One of the most popular methods for qualitative data collection is, of course, the focus group method. This is an interview-based model that companies can use to gather valuable insights both internally, and for external marketing methods, sales, and product development and innovation. To create a focus group experiment that will yield the desired results, you should have between three and ten people plus a moderator who will not only steer the conversation in the right direction but also ask relevant primary and complementary questions to make the conversation as fruitful as possible.

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Data collection through direct observation

And finally, you could always opt to observe subjects or events in order to note down your findings without interfering. This might be a passive data collection method but it has its uses, particularly when you’re trying to develop a unique competitive advantage without influencing answers or behaviors in any way. Take young children as a prime example.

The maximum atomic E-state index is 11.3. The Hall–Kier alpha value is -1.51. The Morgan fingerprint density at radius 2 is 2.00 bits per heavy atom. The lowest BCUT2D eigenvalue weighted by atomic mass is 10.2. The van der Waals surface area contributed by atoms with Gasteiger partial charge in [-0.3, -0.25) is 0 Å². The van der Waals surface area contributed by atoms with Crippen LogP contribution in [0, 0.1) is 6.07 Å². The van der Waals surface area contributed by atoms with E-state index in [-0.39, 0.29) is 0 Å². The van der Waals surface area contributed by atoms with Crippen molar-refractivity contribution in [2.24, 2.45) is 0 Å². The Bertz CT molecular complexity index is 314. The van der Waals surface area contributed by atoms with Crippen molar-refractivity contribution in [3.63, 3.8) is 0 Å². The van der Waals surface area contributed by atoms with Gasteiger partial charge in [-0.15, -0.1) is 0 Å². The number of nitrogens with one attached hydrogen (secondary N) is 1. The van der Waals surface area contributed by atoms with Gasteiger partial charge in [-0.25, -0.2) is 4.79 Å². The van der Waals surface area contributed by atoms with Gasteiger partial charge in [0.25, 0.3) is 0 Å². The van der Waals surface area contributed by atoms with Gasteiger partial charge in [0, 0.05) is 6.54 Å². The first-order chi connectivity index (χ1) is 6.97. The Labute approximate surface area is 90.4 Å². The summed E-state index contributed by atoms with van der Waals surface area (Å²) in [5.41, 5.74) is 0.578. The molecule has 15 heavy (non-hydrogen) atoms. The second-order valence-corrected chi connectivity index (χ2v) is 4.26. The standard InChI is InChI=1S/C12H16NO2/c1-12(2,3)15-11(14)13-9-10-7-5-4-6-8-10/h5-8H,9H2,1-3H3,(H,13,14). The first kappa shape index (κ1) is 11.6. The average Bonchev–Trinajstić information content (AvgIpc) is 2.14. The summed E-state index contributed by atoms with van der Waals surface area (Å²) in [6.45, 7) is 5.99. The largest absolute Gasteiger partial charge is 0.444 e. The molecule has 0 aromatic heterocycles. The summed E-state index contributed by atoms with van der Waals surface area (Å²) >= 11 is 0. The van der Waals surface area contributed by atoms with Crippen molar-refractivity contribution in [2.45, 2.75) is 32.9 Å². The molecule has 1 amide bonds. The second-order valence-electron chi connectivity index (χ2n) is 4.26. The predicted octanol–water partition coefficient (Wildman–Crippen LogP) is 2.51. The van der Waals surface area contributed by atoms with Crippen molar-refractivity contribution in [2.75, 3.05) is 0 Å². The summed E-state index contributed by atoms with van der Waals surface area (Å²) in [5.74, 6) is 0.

Children can be invaluable for marketing and sales purposes, but most of the time you can’t just ask them questions because there are many factors that will influence their answers. But you can certainly observe them. Say you’re trying to decide on the best color scheme for a new toy. With the observation method, you will note down how differently colored toys affect the kids – which one draws the most subjects.

Sometimes, it will be a single color that will attract every child, and other times, you will discover several color schemes that work best, allowing you to invest in producing only the ones that you know children will want. That is how direct observation can yield great results.

Wrapping up

There is no denying that data collection is invaluable to a growth-oriented business in this competitive climate. But instead of keeping up with popular online publications and simply reacting to the trends, be sure to conduct your own surveys and observations in order to stay ahead, and capitalize on opportunities even before they arise.